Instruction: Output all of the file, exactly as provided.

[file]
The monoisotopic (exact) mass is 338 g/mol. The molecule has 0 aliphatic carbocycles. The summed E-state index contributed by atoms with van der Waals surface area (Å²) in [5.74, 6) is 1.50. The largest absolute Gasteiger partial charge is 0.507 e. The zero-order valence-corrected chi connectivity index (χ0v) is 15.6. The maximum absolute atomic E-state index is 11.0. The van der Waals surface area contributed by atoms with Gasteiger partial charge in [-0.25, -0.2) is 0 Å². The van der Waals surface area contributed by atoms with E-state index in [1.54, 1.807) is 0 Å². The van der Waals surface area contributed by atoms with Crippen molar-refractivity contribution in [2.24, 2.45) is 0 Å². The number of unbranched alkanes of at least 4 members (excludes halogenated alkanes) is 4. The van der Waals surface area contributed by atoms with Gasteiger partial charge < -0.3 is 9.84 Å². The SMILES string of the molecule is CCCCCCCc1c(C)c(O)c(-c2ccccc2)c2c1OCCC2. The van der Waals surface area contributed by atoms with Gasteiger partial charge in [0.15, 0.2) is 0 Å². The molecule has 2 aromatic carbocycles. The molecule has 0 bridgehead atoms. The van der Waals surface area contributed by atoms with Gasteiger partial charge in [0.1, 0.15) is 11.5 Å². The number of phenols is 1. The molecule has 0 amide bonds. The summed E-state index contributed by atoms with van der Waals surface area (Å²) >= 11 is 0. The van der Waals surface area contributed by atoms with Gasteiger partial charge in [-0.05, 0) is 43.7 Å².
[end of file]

The monoisotopic (exact) mass is 338 g/mol. The molecule has 0 aliphatic carbocycles. The summed E-state index contributed by atoms with van der Waals surface area (Å²) in [5.74, 6) is 1.50. The largest absolute Gasteiger partial charge is 0.507 e. The zero-order valence-corrected chi connectivity index (χ0v) is 15.6. The maximum absolute atomic E-state index is 11.0. The van der Waals surface area contributed by atoms with Gasteiger partial charge in [-0.25, -0.2) is 0 Å². The van der Waals surface area contributed by atoms with E-state index in [1.54, 1.807) is 0 Å². The van der Waals surface area contributed by atoms with Crippen molar-refractivity contribution in [2.24, 2.45) is 0 Å². The number of unbranched alkanes of at least 4 members (excludes halogenated alkanes) is 4. The van der Waals surface area contributed by atoms with Gasteiger partial charge < -0.3 is 9.84 Å². The SMILES string of the molecule is CCCCCCCc1c(C)c(O)c(-c2ccccc2)c2c1OCCC2. The van der Waals surface area contributed by atoms with Gasteiger partial charge in [0.15, 0.2) is 0 Å². The molecule has 2 aromatic carbocycles. The molecule has 0 bridgehead atoms. The van der Waals surface area contributed by atoms with Gasteiger partial charge in [0.1, 0.15) is 11.5 Å². The number of phenols is 1. The molecule has 0 amide bonds. The summed E-state index contributed by atoms with van der Waals surface area (Å²) >= 11 is 0. The van der Waals surface area contributed by atoms with Gasteiger partial charge in [-0.05, 0) is 43.7 Å².